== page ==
David Lee I'm sure has begun to hear about how he "isn't worth the money we're paying him" (bogus). The last two games, his defense has been the primary reason we have won, hands down. He needs to realize this. I agree that he has under-performed compared to what we have expected from him. But I believe he can mold into who we need him to be. David Lee's entire career can be summed up into a microcosm: he has always improved and he has always worked hard. I have no reason to believe that he would stop this trend just because he got a big contract. If David Lee can assert himself more on the defensive side of the ball, the Warriors would be an above .500 team consistently. He started off the season strong on this note, but the freak injury really threw him off on his progression with the team. If he spends the next 16 games becoming a plus on the positive side as opposed to simply another body, I think this team's outlook drastically improves. He's seen what has happened these last two games when he has worked his tail off in the paint early. I want to see him continue doing this, regardless of the competition.
This brings me to Coach Smart. The above 3 are our key players, because they have the ability I believe to push their game to even higher heights. The rest of our team, DWright and the bench included, are Coach Smart's responsibility to manage as well as he can. The season is filled with ups and downs, and these are grown men. I think what some fans might not realize is that a coach can't just go in after a game and say "what you did in there didn't work today - lets throw out everything we've been practicing on and try something else". In a job where you travel practically everyday, continuity and routine are necessary for players to perform at an optimal level. Knee-jerk reactions and water-cooler suggestions, while interesting and oftentimes profound, are much tougher to implement at a practical level. Coach Smart, I am sure, is aware of this. He has spent this season trying to get his key players to play the right way, and has also tried to develop as much of this bench as he can. None of the players on our bench demand consistent playing time, like it or not. Just from my observations, in Nelly's systems, it was a lot easier to be correct on any given play that was assigned. They were loose and free-flowing, with an emphasis on the flexibility and "wildness" of such a system. Smart seems to be moving away from this and trying to establish a slightly more rigid system. Just by looking at how our players play, I can tell that they are often not in the spots they should be. There is a lot of improvisation, on offense and defense, and a lot of rushing of plays and schemes. These are all things that a Coach needs to account for, and not just the overall +/- of the game.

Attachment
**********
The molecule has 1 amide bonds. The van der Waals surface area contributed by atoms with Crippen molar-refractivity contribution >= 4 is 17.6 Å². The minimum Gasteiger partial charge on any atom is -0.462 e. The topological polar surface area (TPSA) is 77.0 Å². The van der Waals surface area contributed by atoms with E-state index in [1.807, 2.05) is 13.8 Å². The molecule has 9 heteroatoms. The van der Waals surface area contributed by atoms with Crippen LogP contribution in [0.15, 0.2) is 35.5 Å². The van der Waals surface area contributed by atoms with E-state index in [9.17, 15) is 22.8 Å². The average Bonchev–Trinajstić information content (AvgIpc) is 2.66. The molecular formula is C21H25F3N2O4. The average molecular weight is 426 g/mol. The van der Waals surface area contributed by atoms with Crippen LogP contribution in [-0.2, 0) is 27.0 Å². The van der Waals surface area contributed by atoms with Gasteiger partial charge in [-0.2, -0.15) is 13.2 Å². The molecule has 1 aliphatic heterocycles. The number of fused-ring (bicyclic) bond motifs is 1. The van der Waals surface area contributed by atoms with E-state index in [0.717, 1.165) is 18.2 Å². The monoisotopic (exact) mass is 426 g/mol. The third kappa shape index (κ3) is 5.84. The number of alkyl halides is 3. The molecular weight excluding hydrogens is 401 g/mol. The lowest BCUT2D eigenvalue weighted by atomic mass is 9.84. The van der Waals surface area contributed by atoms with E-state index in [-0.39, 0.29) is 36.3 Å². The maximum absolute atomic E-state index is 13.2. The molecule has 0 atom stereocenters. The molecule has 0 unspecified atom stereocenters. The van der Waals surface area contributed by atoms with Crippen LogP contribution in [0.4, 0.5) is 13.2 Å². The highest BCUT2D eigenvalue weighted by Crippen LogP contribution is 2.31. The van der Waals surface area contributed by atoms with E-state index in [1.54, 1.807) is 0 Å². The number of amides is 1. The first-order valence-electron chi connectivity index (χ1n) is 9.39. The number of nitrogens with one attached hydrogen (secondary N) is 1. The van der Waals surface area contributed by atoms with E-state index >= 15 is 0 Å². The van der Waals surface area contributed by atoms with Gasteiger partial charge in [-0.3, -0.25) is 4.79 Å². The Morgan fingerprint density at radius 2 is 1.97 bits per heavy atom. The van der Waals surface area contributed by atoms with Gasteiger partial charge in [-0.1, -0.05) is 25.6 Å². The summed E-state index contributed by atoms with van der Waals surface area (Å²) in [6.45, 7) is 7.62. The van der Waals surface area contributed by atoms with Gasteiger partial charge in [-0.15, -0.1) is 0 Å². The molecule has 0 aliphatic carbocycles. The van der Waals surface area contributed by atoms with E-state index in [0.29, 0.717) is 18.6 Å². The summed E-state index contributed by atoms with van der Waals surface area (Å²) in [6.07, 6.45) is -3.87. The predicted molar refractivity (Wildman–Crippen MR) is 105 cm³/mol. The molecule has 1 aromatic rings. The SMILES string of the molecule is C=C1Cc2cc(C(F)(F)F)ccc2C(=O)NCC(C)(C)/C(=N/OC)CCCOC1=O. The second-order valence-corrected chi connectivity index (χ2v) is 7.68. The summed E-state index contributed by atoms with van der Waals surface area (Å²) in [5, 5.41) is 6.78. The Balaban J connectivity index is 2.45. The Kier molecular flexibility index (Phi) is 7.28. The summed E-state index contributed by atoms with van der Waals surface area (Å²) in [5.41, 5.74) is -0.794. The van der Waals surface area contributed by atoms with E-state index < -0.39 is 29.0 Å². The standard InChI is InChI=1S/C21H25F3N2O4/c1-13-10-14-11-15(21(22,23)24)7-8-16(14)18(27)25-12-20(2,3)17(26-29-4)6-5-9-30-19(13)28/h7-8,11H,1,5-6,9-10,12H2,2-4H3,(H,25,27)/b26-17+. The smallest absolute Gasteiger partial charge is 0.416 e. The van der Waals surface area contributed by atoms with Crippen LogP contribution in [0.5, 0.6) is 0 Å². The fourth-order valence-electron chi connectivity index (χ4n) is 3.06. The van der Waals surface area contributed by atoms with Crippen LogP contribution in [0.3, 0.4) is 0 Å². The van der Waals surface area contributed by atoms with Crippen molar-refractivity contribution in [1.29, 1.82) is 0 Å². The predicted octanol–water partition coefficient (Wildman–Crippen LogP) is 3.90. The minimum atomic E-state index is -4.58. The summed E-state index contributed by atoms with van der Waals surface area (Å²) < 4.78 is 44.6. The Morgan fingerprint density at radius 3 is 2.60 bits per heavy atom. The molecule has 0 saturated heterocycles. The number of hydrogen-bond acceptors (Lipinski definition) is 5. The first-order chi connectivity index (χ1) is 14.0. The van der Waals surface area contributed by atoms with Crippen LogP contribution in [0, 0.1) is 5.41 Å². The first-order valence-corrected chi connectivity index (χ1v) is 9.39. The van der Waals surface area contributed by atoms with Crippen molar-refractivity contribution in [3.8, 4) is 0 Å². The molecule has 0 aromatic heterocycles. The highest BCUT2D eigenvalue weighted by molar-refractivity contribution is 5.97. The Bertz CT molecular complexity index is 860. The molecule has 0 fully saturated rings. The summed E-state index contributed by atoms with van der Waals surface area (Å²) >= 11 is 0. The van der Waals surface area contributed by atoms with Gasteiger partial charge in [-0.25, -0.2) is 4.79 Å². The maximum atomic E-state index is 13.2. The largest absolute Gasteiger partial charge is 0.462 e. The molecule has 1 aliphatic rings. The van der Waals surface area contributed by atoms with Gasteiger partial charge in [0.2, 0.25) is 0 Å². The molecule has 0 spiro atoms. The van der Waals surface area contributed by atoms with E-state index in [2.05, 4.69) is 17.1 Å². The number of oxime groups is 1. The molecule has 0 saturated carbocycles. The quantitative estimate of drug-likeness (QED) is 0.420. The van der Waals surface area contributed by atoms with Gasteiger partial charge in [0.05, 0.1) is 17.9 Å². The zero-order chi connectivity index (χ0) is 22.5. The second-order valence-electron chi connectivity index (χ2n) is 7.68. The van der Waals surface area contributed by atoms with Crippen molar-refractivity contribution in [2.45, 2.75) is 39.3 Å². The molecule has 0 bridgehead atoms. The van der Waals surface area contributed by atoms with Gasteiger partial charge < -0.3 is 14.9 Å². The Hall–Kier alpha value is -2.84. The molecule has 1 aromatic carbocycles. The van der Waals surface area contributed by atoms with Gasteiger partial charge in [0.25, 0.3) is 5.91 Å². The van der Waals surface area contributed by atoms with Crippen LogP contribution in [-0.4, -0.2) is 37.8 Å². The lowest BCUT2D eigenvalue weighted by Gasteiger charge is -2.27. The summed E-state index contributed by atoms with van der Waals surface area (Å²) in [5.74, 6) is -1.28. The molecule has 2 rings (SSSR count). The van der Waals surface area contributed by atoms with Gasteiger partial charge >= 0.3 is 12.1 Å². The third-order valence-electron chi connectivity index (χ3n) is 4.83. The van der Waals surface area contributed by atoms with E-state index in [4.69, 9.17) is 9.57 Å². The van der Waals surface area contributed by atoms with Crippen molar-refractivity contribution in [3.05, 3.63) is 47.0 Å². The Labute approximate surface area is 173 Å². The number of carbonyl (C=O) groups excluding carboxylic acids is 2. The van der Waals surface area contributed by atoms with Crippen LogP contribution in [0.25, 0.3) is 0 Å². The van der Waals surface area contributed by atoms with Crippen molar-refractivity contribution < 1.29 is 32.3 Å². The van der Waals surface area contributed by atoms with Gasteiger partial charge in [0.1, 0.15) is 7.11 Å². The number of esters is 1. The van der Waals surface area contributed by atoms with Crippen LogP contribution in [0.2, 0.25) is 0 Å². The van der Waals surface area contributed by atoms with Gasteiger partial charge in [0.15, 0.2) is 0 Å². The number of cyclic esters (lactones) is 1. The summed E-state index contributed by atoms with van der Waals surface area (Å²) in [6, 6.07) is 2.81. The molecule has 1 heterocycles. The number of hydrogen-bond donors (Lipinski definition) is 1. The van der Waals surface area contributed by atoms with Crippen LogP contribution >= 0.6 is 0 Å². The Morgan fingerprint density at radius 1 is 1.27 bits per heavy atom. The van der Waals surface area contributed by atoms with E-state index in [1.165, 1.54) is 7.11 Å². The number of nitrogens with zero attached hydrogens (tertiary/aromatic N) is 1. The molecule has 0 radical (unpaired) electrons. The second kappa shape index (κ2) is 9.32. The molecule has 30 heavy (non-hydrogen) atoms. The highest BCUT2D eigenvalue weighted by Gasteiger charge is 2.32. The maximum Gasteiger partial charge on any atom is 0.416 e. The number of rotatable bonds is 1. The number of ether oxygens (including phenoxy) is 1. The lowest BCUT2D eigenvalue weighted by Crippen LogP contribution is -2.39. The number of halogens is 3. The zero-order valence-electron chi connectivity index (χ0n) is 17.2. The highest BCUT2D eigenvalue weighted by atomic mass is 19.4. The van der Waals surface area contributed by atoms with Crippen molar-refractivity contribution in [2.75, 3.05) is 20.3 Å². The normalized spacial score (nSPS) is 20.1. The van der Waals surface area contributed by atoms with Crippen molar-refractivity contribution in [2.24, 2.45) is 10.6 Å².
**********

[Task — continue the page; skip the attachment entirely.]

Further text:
Of course, at the end of a game, the +/- is what matters. Can Coach Smart deliver that? I think these next 16 games will tell us. If we see the players improving in ways that make this team more sound, then I think it tells us that the system is working, that players are aware of what they need to do and are buying into what the coaches tell them to - which would only happen if the coaches are preaching the right thing and focusing on the most important things.
The end of a season like this, filled with frustration and ambiguity, will tell us a lot about this team. Will some sort of structure and formula of success emerge? If it does, we will know that the first step of rebuilding is done; the foundation is laid. Then, the steps become simpler - get more building blocks and fortify our position. If, however, nothing emerges, we will know that the task ahead of us will involve going back to the basics and figuring out what kind of foundation will work for the team, and move from there. Two rather different paths with different paces to success, and we should know which one we are on after these final 16 games.